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US Losing its Military Edge? Why We Would Lose in a Nuclear Arms Race to Russia or China

Nuclear Missile
Nuclear Missile

WASHINGTON – The US is engaged in what amounts to a slow-boil arms competition against rising global powers like Russia and China. As the Pentagon prepares to withdraw from nearly 15 years spent fighting counterinsurgents in Afghanistan, Iraq, and now Syria, the US military must shift its focus to more high-end capabilities to compete with global powers with growing defense budgets.

"Our military has done a remarkable job dealing with these terrorist threats," said Eric Edelman, co-chair of the National Defense Strategy Commission.

Edelman stresses that the guerilla warfare waged against terrorists "has taken up a lot of time, equipment, and investment and we haven't been investing in capabilities that would allow us to fight at the high end."

That high end includes highly sophisticated military technology. China and Russia have both spent years investing in new nuclear weapons and delivery platforms.

"The Russians have invested very heavily over the last decade in their military. There has been a very significant military modernization and that modernization has gone in particular into its nuclear forces," explained Edelman.

Russian President Vladimir Putin claims a new hypersonic Kinzhal missile can carry nuclear warheads and hit targets over a thousand miles away at speeds 10 times faster than the speed of sound. A recent report from the Government Accountability Office warns that "there are no existing countermeasures" to defend against hypersonic weapons.

That's not the only Russian high-tech Russian weaponry in the works. "The Russians are developing a very modern nuclear arsenal with a new road-mobile intercontinental ballistic missile (ICBM), and they are testing a rail-mobile ICBM," said Edelman.

"Whether they'll be able to deploy it or not, we don't know yet," said Edelman. "But they have modernized their nuclear forces significantly over the last decade, and they've invested in a smaller but more agile and more lethal conventional force."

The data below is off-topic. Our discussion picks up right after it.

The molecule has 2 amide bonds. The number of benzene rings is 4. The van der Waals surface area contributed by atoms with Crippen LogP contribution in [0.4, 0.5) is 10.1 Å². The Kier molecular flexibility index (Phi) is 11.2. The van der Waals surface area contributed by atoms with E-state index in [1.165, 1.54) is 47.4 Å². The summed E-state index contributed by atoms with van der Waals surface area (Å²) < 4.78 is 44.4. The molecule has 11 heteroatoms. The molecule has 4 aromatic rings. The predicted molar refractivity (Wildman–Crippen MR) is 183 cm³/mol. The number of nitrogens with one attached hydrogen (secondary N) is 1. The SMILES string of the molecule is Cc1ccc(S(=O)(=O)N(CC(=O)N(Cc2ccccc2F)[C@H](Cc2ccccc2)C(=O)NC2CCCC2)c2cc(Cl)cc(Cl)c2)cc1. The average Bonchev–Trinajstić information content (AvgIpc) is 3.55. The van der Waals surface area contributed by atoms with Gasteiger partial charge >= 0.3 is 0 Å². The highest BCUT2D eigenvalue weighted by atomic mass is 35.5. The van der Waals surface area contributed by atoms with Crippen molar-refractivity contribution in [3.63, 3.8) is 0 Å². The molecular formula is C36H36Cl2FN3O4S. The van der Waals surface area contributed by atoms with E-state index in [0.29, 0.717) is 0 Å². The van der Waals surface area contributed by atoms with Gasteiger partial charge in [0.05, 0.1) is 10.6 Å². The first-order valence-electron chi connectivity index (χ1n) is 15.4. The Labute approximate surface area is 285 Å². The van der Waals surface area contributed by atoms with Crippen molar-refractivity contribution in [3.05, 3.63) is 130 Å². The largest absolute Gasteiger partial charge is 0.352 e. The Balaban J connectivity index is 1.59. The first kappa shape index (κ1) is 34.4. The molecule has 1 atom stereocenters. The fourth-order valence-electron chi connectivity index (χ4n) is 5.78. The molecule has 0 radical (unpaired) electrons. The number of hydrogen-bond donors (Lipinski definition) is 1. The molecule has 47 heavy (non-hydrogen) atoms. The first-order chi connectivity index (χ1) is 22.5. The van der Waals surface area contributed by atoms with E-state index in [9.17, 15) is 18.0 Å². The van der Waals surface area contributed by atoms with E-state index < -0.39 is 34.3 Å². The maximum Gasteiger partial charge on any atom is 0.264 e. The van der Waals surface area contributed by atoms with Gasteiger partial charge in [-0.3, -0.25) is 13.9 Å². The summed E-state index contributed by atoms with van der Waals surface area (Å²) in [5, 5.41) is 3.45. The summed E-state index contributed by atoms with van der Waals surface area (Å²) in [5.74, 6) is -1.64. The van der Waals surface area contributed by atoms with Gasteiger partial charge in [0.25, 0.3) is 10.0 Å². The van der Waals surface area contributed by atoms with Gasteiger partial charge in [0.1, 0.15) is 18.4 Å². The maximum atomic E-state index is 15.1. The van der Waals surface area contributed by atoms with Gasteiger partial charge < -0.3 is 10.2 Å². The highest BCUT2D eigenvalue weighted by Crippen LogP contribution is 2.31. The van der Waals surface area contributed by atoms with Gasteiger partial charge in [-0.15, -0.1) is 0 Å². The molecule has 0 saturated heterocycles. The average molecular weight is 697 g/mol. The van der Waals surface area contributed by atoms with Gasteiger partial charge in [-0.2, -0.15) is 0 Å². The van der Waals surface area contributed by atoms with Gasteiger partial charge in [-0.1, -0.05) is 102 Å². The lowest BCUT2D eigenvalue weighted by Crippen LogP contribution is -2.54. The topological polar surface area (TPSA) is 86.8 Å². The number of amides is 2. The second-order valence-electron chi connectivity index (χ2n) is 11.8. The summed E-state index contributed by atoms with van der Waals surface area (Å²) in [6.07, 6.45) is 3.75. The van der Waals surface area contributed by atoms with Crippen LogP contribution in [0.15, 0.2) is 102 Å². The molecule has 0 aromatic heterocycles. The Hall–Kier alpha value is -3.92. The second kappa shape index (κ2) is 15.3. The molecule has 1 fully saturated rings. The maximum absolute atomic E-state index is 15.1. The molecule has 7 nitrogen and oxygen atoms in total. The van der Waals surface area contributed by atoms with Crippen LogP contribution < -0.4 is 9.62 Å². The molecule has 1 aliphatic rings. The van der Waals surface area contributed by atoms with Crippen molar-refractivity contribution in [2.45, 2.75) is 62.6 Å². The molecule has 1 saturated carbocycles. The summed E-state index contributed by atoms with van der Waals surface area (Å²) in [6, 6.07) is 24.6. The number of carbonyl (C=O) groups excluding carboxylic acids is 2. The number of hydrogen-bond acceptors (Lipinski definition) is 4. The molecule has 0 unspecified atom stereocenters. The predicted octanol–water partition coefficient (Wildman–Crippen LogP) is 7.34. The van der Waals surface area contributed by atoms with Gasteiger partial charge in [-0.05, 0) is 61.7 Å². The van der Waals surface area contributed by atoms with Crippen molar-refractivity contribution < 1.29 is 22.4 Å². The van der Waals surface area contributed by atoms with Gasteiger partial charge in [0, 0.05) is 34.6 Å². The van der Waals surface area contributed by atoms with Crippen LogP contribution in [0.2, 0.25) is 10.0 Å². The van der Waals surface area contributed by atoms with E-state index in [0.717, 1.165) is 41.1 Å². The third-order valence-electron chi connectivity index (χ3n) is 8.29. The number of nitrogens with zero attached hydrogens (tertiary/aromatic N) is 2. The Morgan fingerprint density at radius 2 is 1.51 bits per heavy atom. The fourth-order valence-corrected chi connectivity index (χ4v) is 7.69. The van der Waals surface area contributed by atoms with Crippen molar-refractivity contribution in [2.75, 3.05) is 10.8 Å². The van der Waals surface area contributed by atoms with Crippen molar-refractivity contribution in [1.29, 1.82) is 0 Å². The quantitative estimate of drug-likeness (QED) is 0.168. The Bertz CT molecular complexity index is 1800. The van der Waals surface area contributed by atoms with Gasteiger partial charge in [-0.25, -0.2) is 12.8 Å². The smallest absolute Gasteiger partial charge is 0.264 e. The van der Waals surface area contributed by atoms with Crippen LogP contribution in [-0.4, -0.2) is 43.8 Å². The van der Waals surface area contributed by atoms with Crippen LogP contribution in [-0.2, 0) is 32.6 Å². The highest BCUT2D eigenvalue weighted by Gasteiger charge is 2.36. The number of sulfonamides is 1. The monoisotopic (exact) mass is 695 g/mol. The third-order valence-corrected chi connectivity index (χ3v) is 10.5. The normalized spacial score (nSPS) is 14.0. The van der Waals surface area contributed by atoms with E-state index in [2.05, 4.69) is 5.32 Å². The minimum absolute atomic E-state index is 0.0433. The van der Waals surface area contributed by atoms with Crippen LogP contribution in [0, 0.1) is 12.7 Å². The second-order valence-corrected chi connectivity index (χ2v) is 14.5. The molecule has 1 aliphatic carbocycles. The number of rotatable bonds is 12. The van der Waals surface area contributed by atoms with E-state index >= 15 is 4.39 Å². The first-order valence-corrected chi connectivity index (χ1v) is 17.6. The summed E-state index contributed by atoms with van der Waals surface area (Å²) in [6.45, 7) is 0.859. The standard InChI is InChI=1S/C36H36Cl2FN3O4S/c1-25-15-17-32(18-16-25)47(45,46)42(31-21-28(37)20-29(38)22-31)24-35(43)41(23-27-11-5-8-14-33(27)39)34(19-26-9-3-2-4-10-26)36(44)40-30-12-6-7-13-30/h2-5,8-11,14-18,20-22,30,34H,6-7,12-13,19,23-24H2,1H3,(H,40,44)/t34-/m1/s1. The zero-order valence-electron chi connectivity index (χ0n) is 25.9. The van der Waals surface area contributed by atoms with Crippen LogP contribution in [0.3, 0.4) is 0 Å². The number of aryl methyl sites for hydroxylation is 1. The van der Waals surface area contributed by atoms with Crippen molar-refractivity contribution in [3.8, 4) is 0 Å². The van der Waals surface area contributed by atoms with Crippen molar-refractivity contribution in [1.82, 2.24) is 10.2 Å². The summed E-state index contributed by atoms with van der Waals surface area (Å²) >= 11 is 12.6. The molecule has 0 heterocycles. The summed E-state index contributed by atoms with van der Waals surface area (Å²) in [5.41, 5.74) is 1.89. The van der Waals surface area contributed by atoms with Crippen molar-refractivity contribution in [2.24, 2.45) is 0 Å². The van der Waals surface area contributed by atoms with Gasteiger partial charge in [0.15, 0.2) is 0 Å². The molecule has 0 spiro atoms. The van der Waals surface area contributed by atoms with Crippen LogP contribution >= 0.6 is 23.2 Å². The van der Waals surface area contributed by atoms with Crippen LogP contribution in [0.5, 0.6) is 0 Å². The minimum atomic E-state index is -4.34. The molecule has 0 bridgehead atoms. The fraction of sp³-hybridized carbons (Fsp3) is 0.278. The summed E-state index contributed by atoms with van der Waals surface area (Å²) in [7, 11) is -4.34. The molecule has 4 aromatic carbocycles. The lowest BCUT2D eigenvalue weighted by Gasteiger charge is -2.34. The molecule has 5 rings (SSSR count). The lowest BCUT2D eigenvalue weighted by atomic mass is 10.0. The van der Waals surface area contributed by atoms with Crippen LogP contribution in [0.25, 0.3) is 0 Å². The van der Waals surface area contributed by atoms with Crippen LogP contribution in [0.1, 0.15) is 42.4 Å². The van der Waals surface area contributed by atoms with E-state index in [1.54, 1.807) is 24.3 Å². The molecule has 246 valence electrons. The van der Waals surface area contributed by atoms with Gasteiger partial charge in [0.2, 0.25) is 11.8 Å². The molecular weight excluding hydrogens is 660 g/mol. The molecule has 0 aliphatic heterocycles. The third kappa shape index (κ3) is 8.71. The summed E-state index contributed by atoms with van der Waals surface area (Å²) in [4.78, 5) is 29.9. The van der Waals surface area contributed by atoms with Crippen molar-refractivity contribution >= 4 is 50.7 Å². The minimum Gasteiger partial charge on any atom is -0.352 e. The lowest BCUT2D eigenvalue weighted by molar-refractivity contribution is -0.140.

In contrast, the US has not built a new nuclear weapon in over 20 years, and it has not tested one since 1991. "The platforms that we use, the ballistic missile submarines that we use the SSBMs, the ICBM, and the gravity bombs that we use on bombers are all aging," said Edelman.

"We have to modernize some parts of our arsenal," said Michael O'Hanlon, a senior fellow at the Brookings Institution, adding that "some of the pieces of it are the equivalent of a 15-year-old family car. It's time to replace them."

"Nuclear war would be crazy in the abstract," said O'Hanlon. Unless a terrorist group like ISIS or al Qaeda gets their hands on a nuclear weapon, "no one's going to just decide to somehow launch it out of the blue," he said.

The danger is in an escalating regional conflict with Russia in the Baltic States or Ukraine – or with China in the South China Sea or the Senkaku Islands. "No side ever wants to admit defeat so if they're on the losing end of a conventional fight, they make some nuclear threats, hoping that would be enough to get a better-negotiated outcome, for example. And then if there is no relenting on the other side after these threats, maybe they pop one off," said O'Hanlon.

"Maybe it's an airburst somewhere where there's very little damage," said O'Hanlon, "but it's showing their willingness to attack and use nuclear weapons for the first time since 1945, and then, where does it stop?"

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